This study contributes to the existing literature in three aspects. First, we extend previous creativity research by identifying a different mechanism (i.e., Pygmalion mechanism) linking job creativity requirement and employee creativity. Specifically, we suggest that job creativity requirement will influence employee creativity by triggering a Pygmalion process that strengthens intrinsic motivation to work creatively. Our study theorizes and reveals the conditions under which perceived job creativity requirement is interpreted as desirable via the Pygmalion process and hence positively related to employee creativity. Our study thus responds to the call for more research on the mechanisms by innovation requirements affect employee creativity (Jiang and Gu, 2017; Shin et al., 2017). Second, our study contributes to both the job creativity requirement and the creativity literatures by examining and confirming creative process engagement as a mediating mechanism through which job creativity requirement ultimately influences employee creativity. We show how job creativity requirement translate into employee creativity through the Pygmalion process, our research addresses the need for research into the internal mechanisms that link job creativity requirement to employee creativity (Unsworth et al., 2005; Shin et al., 2017). Third, we explain how group-level processes (e.g., team knowledge sharing) serve as boundary conditions through which creative process engagement affects employee creativity. Our study on the moderating role of team knowledge sharing provides another perspective for a broader understanding of the role of team knowledge sharing in promoting employee creativity, it responds to suggestions for more research into the boundary conditions under which job creativity requirement influence employee creativity (Hon, 2013; Shin et al., 2017).

Theoretical Framework and Hypothesis

In this study, we elucidated mechanisms through which engagement in the creative process affects the creativity of employees by considering team knowledge sharing as a potential moderator. We incorporated team knowledge sharing as a moderating variable to explain how the requirement of job creativity affects the creativity of employees through creative process engagement. Figure 1 shows the hypothesized model.

FIGURE 1
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Figure 1. Theoretical model.

Pygmalion Theory

The Pygmalion effect is a type of a self-fulfilling prophecy that indicates how positive expectations enhance productivity and performance (Sutton and Woodman, 1989; Duan et al., 2017). Studies on management have evaluated how managers’ expectancy positively affect the performance and productivity of employees based on Pygmalion theory (Tierney and Farmer, 2011; Qu et al., 2015). The influence of the Pygmalion process depends on employees’ perception regarding organizational expectations (Eden, 1992).

We adopted Pygmalion theory (Eden, 1992) to propose that job creativity requirement can enhance employee creativity through the Pygmalion process; the level of improvement in employees’ creativity depends on how employees perceive organizational expectations toward their job roles. Accordingly, we proposed that the requirement of job creativity might more likely convey the expectations of creative outcomes to followers. This can further strengthen followers’ perception regarding their creative role and thus their engagement in the creative process. The Pygmalion process might shape creativity because the Pygmalion effect is prominent when a high level of uncertainty and risk is involved in desired performance or behaviors (Tierney and Farmer, 2004) including creativity. In addition, according to Pygmalion theory, followers are the active agents but not passive recipients in terms of organizational expectations (Karakowsky et al., 2012). Pygmalion theory can be adopted to evaluate whether followers would accept and ascribe to organizational expectations.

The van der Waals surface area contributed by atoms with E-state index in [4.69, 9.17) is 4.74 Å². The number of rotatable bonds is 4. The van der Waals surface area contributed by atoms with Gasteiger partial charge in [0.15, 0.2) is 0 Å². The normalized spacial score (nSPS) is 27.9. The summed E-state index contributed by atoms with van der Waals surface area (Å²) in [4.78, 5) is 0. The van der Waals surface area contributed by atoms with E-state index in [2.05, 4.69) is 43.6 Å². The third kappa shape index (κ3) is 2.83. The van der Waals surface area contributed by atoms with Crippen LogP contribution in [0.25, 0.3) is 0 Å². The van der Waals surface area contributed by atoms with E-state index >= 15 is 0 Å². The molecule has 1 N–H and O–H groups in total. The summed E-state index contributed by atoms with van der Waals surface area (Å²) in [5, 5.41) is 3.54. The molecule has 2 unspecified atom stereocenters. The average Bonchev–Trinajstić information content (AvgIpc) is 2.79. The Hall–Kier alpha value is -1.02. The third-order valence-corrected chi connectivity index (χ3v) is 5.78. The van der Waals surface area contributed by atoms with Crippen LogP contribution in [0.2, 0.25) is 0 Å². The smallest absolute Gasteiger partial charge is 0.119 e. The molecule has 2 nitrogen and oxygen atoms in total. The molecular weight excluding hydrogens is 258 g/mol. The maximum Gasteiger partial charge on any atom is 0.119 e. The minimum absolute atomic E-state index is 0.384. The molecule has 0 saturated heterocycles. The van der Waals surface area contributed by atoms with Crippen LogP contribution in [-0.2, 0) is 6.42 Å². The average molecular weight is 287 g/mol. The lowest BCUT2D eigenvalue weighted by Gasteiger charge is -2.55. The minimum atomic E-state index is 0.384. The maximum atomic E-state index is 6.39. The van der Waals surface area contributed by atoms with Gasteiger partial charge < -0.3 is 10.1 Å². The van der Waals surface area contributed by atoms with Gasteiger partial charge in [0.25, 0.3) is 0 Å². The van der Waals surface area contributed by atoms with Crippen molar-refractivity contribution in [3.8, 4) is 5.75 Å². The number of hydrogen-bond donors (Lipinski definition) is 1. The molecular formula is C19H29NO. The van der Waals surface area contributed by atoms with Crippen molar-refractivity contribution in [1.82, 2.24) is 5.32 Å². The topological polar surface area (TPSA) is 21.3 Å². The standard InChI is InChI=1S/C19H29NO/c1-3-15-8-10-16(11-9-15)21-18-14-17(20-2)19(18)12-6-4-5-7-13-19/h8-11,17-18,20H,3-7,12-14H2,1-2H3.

Job Creativity Requirement Affects Employee Creativity Through Creative Process Engagement

Job creativity requirement is an aspect of job design that encourages components particularly included in the job description, namely autonomy, task complexity, and creativity (Unsworth et al., 2005). Employees may use new approaches or ideas to fulfill their work tasks when creativity is included as a crucial component in the job description. However, when employees might have minimal cues for their job tasks, they may use their own judgment to decide the sufficiency of work efforts. This, in turn, can result in confusion regarding the importance of creativity. Thus, employees can evaluate their progress in any job task when the requirement of job creativity is set as an organizational objective.

In creativity studies, the requirement of job creativity is viewed as a particular type of goal that should result in creative performance or output (Unsworth et al., 2005). From a sociopolitical perspective, job creativity requirement represents external demands and expectations for the creativity of employees (Yuan and Woodman, 2010). The influence of the expectations of an organization on employee behavior is dependent on employees’ interpretations of those expectations (Jiang and Gu, 2017).